• Isolation and chart interactions - all related charts immediately react to selections made in the others to quickly isolate business issues.
  • Detail charts to expose outliers - some of the most unique chart types are used to spray tens of thousands of rows of detailed data into the small space of a single chart, so anomalies in data stand out.

A data visualization tool's job is to point out what's abnormal or unusual in records of data. These unusual records are often referred to as outliers because they lay outside the norm. Data visualization charts are excellent for surfacing the outliers in your data. Figure 1 shows the common and the uncommon return ratios for each order to a consumer electronics vendor. To clarify, if 100 units were shipped to a retailer and one was returned, there would be a one percent return ratio. When retailers order products from this vendor in groups of 100 or more, each order usually results in one or more returned items.

Figure 1: Return ratios for orders to a consumer electronics vendor. Return ratios of greater than 1.6 would be considered outliers.

By displaying the return ratio for each order on a histogram, it is easy to see the common and uncommon return ratios. All the common return ratios fall in the bell part of the curve, that is, most returns result in between zero and a little more than one percent, but a few range as high as 3.1 percent, represented in the flat plain of data to the right of the curve. Only a scattering of orders have more than a one percent return ratio, and it is easy to highlight and focus in on just these items.

If this chart is combined with others in a data visualization dashboard, the outliers can be selected to focus on the problem. The dashboard in Figure 2 adds a bar chart that aggregates returns by product category, another by manufacturing plant and another data grid with more details about the orders. Figure 2 shows the complete dashboard with no selections. Figure 3 depicts the same dashboard after the higher return ratios in the histogram have been selected using a mouse.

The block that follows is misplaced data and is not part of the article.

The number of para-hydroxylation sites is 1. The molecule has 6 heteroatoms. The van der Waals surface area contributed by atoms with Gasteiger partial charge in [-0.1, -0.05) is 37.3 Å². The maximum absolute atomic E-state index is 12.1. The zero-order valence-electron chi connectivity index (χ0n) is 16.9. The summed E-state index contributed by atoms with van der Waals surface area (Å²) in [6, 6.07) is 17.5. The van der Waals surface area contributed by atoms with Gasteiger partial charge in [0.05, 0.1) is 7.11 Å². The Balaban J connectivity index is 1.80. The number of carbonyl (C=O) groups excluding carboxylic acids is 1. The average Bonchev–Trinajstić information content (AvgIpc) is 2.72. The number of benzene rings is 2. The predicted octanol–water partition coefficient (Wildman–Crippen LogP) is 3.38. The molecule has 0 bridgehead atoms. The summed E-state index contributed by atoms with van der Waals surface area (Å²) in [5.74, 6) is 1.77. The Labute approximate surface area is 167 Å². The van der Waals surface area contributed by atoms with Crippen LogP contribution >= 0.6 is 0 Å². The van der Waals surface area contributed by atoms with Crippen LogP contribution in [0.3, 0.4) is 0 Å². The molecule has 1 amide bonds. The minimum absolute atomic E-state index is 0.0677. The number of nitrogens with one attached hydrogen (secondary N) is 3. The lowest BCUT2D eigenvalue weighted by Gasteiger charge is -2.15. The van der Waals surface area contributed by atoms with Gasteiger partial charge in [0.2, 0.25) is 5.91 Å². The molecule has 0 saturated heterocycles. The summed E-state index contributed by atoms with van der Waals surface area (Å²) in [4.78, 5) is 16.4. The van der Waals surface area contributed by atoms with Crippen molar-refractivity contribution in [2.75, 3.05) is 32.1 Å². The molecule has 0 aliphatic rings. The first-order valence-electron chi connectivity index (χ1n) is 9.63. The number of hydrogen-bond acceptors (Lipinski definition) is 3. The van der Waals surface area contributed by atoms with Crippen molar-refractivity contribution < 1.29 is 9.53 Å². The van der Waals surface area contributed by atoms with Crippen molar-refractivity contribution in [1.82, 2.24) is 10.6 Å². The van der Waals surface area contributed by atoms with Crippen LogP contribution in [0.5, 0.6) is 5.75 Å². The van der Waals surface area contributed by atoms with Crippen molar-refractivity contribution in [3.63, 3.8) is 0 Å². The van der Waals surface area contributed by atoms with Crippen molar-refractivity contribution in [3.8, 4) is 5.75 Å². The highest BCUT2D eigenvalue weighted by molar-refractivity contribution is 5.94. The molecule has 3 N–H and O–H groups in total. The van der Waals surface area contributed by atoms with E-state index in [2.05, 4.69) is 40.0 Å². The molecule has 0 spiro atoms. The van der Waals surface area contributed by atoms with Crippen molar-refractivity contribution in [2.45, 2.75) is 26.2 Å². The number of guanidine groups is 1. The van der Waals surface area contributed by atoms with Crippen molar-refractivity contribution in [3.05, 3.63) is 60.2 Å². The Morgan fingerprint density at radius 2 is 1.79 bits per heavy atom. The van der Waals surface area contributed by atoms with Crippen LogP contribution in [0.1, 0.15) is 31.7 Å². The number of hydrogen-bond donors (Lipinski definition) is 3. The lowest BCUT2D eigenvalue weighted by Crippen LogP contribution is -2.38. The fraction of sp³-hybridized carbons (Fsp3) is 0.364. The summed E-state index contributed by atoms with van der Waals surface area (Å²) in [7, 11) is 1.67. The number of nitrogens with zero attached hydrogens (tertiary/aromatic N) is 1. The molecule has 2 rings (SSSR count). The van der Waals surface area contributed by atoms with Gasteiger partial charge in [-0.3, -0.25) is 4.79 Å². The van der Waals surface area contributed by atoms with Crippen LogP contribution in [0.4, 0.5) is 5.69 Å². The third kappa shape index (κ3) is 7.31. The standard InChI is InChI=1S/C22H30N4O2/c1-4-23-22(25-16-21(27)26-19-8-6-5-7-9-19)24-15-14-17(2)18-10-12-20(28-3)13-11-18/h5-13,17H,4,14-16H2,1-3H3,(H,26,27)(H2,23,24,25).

Figure 2: Data visualization dashboard representing more than 13,000 orders for products in various categories being manufactured in one of six plants. The histogram on the top right shows the common and uncommon return ratios for each order.

Figure 3: After selecting the higher return ratios, it is clear that many of these orders can be traced back to the Los Angeles manufacturing plant.

Look at the returns by product category bar chart on the left of Figure 3, then at the bar chart that represents returns by manufacturing plant. Clearly these high return ratios can be traced back to one of the manufacturing plants - Los Angeles.

Data visualization dashboards like the ones shown above can provide a unique and valuable perspective on your business that traditional BI tools such as reporting, ad hoc query and OLAP analysis cannot.

With data visualization, you can easily identify oddities in your detail data, isolate them, and investigate their source much faster than with traditional analytical methods. Its singular capabilities direct your attention to the source of a business issue without requiring prior knowledge of the issue.

You can enhance the benefits of data visualization if you can cross reference its findings with further investigation that utilize traditional reporting and analysis tools. With this capability, you can identify problems hidden in your detail data with data visualization and then use traditional BI tools to investigate business issues as they are exposed and educated questions solidify in your mind.

An enterprise business intelligence solution is incomplete if it does not include data visualization. Companies employing information strategies without data visualization may be allowing business problems hidden in detailed data records to flourish.